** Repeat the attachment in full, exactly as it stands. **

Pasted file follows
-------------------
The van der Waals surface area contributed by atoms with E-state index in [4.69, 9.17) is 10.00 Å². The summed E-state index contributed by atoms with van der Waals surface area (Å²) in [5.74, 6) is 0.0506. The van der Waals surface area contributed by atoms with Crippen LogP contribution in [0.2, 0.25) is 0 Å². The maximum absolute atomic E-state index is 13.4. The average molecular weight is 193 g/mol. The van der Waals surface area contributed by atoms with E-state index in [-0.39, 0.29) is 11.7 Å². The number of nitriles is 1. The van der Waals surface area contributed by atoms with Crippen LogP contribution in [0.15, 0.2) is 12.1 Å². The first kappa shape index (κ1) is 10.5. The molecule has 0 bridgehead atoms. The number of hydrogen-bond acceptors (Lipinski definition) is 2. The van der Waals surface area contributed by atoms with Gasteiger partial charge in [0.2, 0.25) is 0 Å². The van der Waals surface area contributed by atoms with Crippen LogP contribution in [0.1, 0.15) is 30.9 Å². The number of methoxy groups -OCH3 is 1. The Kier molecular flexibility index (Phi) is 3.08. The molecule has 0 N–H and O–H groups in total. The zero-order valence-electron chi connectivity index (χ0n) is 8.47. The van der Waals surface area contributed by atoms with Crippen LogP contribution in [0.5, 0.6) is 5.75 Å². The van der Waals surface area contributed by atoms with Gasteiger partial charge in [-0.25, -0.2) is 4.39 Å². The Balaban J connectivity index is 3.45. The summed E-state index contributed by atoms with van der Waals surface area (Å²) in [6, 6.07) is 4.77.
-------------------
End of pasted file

The van der Waals surface area contributed by atoms with E-state index in [4.69, 9.17) is 10.00 Å². The summed E-state index contributed by atoms with van der Waals surface area (Å²) in [5.74, 6) is 0.0506. The van der Waals surface area contributed by atoms with Crippen LogP contribution in [0.2, 0.25) is 0 Å². The maximum absolute atomic E-state index is 13.4. The average molecular weight is 193 g/mol. The van der Waals surface area contributed by atoms with E-state index in [-0.39, 0.29) is 11.7 Å². The number of nitriles is 1. The van der Waals surface area contributed by atoms with Crippen LogP contribution in [0.15, 0.2) is 12.1 Å². The first kappa shape index (κ1) is 10.5. The molecule has 0 bridgehead atoms. The number of hydrogen-bond acceptors (Lipinski definition) is 2. The van der Waals surface area contributed by atoms with Gasteiger partial charge in [0.2, 0.25) is 0 Å². The van der Waals surface area contributed by atoms with Crippen LogP contribution in [0.1, 0.15) is 30.9 Å². The number of methoxy groups -OCH3 is 1. The Kier molecular flexibility index (Phi) is 3.08. The molecule has 0 N–H and O–H groups in total. The zero-order valence-electron chi connectivity index (χ0n) is 8.47. The van der Waals surface area contributed by atoms with Crippen LogP contribution in [0.5, 0.6) is 5.75 Å². The van der Waals surface area contributed by atoms with Gasteiger partial charge in [-0.25, -0.2) is 4.39 Å². The Balaban J connectivity index is 3.45. The summed E-state index contributed by atoms with van der Waals surface area (Å²) in [6, 6.07) is 4.77.